HISTORY AND SIGNIFICANCE
THE MONUMENT'S EARLY YEARS
Bandelier National Monument came into being on February 11, 1916, under the jurisdiction of the U.S. Forest Service (USFS), U.S. Department of Agriculture, as a part of Santa Fe National Forest. Bandelier was a well-known archeological area and one of a group of southwestern sites for which Representative John Lacey of Iowa and archeologists such as Edgar Hewett and Jesse Nusbaum fought for federal protection.  Even as early as 1888, the Bandelier area, under the names of City of Cliffs and later Pajarito National Park, was proposed for national park status. Finally, in 1916, Woodrow Wilson signed the bill setting the area aside as a national monument to protect "certain prehistoric aboriginal ruins . . . of unusual ethnologic, scientific and educational interest."  Included in the monument were a series of cliff dwellings and pueblo ruins in the southern section of the Pajarito Plateau. The green valley of Frijoles Canyon, the most dramatic section of the monument, contained 12th through 16th century archeological features and a permanent stream.
By September 1930, Horace Albright, director of NPS, was expanding and rounding out the national park system. Bandelier was one of a number of areas that he scrutinized for possible inclusion.  Albright asked archeologist Jesse Nusbaum to assist him and other park experts in studying the feasibility of including Bandelier within the national park system. Albright also wanted to consider expanding Bandelier's boundaries to include other archeological sites of similar importance in the vicinity. Nusbaum, a former superintendent of Mesa Verde National Park, was then director of the Laboratory of Anthropology in Santa Fe and a consulting archeologist to the Park Service. In October 1930, Albright and Nusbaum, accompanied by Roger Toll (Yellowstone superintendent) and M. R. Tillotson (Grand Canyon superintendent), toured the Rio Grande valley, Puye ruins, Santa Clara Pueblo, sections of the Pajarito Plateau, Bandelier, Cochiti Pueblo, Bland, Valle Grande, and Jemez Pueblo to assess the various resources and their suitability to the national park system. 
Jesse Nusbaum favored having Puye ruins included in any national park proposal. He noted that visitation at Puye was considerably higher than at Frijoles Canyon in Bandelier. Puye had easier access, and most people could see at least part of the ruins there.  The only access into Frijoles Canyon was down a steep foot trail. One look at the trail turned away many, who peered over the edge of the canyon and decided that the climb was too difficult. Neither the beauty of the canyon nor the small hotel at its base could draw the less hardy visitor. Director Albright felt that Bandelier should remain a national monument and that legislation for including it in the national park system should include a provision for acquiring the more accessible Puye. Albright saw a need to protect the rights of the Indians in the Santa Clara Pueblo as well as a need to give "the Park Service the same opportunity for protection of the ruins and for the handling of the visitors in these areas."  Albright asked Nusbaum, as consulting archeologist to NPS, to proceed cautiously with negotiations with USFS and the local Indian agent. Albright sought a solution acceptable to all parties.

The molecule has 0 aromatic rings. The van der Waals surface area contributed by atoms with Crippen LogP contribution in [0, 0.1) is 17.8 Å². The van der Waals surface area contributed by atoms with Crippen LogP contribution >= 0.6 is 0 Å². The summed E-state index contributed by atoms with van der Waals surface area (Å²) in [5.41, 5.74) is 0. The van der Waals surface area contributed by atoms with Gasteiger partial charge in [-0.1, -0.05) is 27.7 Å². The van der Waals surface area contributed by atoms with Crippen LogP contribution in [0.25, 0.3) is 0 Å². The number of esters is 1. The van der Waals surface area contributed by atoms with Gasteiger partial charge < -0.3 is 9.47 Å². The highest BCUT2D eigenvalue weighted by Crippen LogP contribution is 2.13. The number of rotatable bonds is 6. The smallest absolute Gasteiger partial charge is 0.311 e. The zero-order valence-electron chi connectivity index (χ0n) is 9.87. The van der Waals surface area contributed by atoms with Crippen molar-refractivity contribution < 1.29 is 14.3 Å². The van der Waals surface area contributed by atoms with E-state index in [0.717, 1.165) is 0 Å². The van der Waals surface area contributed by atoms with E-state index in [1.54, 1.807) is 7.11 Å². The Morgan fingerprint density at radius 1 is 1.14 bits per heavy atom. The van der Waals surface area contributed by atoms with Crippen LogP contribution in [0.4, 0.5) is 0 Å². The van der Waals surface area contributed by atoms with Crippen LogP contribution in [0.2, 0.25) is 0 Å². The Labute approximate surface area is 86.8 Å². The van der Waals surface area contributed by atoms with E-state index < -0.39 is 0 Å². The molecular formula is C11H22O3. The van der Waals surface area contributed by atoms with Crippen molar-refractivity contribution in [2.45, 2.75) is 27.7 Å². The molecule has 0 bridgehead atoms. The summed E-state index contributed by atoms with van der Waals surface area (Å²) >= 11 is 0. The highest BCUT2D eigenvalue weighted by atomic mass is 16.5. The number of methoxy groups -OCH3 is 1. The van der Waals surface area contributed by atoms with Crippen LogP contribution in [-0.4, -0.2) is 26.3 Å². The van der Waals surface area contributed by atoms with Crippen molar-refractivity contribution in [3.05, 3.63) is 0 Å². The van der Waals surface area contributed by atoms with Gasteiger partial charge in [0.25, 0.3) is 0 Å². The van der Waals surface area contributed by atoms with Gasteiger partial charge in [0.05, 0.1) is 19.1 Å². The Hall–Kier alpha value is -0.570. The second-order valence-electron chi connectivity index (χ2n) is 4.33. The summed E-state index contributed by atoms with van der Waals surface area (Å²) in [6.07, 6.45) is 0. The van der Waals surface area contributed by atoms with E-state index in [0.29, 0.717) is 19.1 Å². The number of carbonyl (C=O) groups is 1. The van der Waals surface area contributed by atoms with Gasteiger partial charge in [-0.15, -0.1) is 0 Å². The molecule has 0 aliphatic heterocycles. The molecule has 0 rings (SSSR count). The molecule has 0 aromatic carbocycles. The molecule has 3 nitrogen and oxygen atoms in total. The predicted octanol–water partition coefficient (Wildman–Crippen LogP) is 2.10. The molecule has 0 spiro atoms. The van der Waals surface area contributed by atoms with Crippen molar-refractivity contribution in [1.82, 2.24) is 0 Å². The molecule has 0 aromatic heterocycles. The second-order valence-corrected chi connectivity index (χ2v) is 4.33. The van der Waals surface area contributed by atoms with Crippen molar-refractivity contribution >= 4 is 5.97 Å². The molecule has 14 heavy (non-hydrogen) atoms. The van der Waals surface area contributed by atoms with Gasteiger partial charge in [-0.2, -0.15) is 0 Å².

Nusbaum did proceed. USFS agreed to the proposition with one stipulation: that the Park Service work things out with the Santa Clarans. In addition, USFS was willing to trade the best dry-farm lands available in the area, immediately to the west in Jemez National Forest, for Puye. They understood that the people of Santa Clara Pueblo had wanted these lands. 
In early February 1932, the Santa Clarans decided not to allow NPS to take over management of Puye. They agreed with the recommendation of Ed Lowrie, a newspaper writer from Washington, D.C., and an acquaintance of Nusbaum. Lowrie was working at the Brookings Institution in Washington, studying law and order in pueblo societies. He boasted to Nusbaum about his success in uniting three opposing factions in the pueblo against the Park Service in this matter.  The Park Service complied with the pueblo's wishes. The matter of Puye's inclusion in the national park system was dropped, to the disappointment of Albright, Nusbaum, and others. They had been hoping to have Puye cliff dwellings as Bandelier's prime visitor attraction. On February 25, 1932, Herbert Hoover signed a proclamation turning Bandelier National Monument over to the Park Service, enlarging it to include nearby Otowi and Tsankawi ruins and excluding it from Santa Fe National Forest. 
When Bandelier came under Park Service jurisdiction, it became part of the Southwestern Monuments a group of 14 national monuments and reserves under the superintendency of Frank "Boss" Pinkley. Boss's headquarters were in Coolidge, Arizona. From there Pinkley traveled extensively, managing his resources and his talented, dedicated personnel with, as he termed it, "microscopic" funding. Among the early management actions he undertook for Bandelier was the appointment of one Park Service employee to run the area. He chose Edgar Rogers, a ranger who had been working in the Southwestern Monuments for several years.
On June 13, 1932, Edgar Rogers, the first custodian of Bandelier, arrived. He and his wife, Gay, moved into the leaky old Forest Service ranger residence one of a group of buildings in the canyon and set up a small office. Four days later, he put in his first modest request to the procurement office of the Southwestern Monuments and asked for some simple supplies to run his new monument: two flags, a 70-foot flag rope, stationery, a gum eraser, and paper clips.  Most of Rogers's time was taken up in guiding tours of the ruins for the visitors who did make it down into the canyon. Rogers was called back to Arkansas about a month later because of his father's death. Gay began leading the tours as a volunteer while her husband was gone. She was such a smash that Director Albright wrote her a congratulatory letter at the end of the summer praising her fine work. Edgar, a troubled soul, wrote to Pinkley later that summer: "From what Gay writes, she makes a better ranger than I. Please excuse the pencil."